In Summer 2021 you can explore the restoration of Jimmy Page’s most famous residence in Scotland – Boleskine House, as seen here on the official Twitter account.
Boleskine House From the Air
Viewed from the air (below) last month, the project to bring the home back to its 19th century state is underway after the property was ravaged by a devastating blaze in 2019 left it in ruins.
Jimmy Page and Aleister Crowley
The house has gained notoriety for its association with occultist Aleister Crowley in the 1930s. Page had an interest in esoteric matters which included attending seances with a medium (as told to Jackie in May 1970, below).
Visiting Boleskine House
Plan your visit to Boleskine House in Scotland here. Page encountered Crowley’s work during his adolesence after finding a copy of Crowley’s monograph, Magick. Led Zeppelin’s third album, Led Zeppelin III, released in October 1970, shortly before Page’s Boleskine acquisition, would include the iconic Crowley phrase “Do what thou wilt” written on the inner ring of the record. House guests included Richie Blackmore and Kenneth Anger before the final sale in 1992, but now you can explore its allegedly haunted ruins.
The $1.66 million restoration project is being overseen by Keith Readdy, who bought the ruins in 2019 and endowed it to the charitable Boleskine House Foundation (BHF). It’s the latest chapter in a long-running saga which has always interested the locals, in the pages of The Scotsman, anyway. (Image: The Scotsman).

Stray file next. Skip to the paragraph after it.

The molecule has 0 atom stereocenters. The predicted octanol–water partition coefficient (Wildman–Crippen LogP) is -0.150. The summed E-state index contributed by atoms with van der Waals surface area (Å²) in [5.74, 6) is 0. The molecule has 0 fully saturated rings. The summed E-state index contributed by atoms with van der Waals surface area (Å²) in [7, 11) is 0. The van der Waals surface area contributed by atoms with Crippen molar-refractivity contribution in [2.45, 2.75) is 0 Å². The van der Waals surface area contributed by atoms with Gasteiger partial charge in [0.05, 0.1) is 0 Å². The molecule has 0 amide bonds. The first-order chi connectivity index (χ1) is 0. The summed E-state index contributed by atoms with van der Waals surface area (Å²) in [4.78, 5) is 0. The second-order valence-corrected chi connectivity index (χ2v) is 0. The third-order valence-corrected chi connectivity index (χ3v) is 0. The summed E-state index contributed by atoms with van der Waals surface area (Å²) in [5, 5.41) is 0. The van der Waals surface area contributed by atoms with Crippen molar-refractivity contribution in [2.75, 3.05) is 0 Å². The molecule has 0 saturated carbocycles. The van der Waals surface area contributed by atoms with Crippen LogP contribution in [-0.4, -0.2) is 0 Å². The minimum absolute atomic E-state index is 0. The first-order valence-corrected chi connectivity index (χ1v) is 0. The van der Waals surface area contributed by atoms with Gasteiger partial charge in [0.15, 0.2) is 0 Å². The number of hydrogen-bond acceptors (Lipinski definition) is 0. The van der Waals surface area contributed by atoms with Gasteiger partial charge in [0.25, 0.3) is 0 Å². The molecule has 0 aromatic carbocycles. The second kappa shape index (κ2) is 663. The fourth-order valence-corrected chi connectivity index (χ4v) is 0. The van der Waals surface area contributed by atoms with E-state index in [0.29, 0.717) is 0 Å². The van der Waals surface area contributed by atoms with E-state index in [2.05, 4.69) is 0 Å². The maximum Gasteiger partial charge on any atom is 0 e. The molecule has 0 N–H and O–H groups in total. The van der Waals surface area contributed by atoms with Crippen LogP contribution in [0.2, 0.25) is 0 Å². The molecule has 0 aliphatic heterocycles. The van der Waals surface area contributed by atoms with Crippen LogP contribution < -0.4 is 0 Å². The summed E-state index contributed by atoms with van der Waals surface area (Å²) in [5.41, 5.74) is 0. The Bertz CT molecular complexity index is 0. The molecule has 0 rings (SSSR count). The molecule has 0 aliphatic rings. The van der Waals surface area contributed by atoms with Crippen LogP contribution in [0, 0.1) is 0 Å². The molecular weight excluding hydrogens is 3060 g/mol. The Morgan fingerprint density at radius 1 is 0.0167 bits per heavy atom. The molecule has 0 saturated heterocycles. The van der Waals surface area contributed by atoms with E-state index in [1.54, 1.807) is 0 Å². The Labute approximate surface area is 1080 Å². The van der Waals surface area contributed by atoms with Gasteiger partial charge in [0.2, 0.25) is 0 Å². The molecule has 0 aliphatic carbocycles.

Staying at Boleskine
The Boleskine House Foundation has been granted planning permission for the rebuilding work, along with the reinstatement of its category B listing and for the construction of 10 holiday units. The timber clad, grass roof units would be a mix of one and two-bedroom accommodation. This is a long way from the Crowley era, captured here in a story in The Times or the days when Led Zeppelin and Deep Purple members could be found under the same roof.
Jimmy Page on the Manor and Crowley
From the pages of Rolling Stone:
“Yes, it was owned by Aleister Crowley. But there were two or three owners before Crowley moved into it. It was also a church that was burned to the ground with the congregation in it. That’s the site of the house. So strange things have happened in that house that had nothing to do with Crowley.”
“The bad vibes were already there. A man was beheaded there and sometimes you can hear his head rolling down. I haven’t actually heard it, but a friend of mine, who is extremely straight and doesn’t know anything about anything like that at all, heard it, he thought it was the cats bungling about. I wasn’t there at the time, but he told the help, “Why don’t you let the cats out at night?” Main image: Boleskine House on Twitter.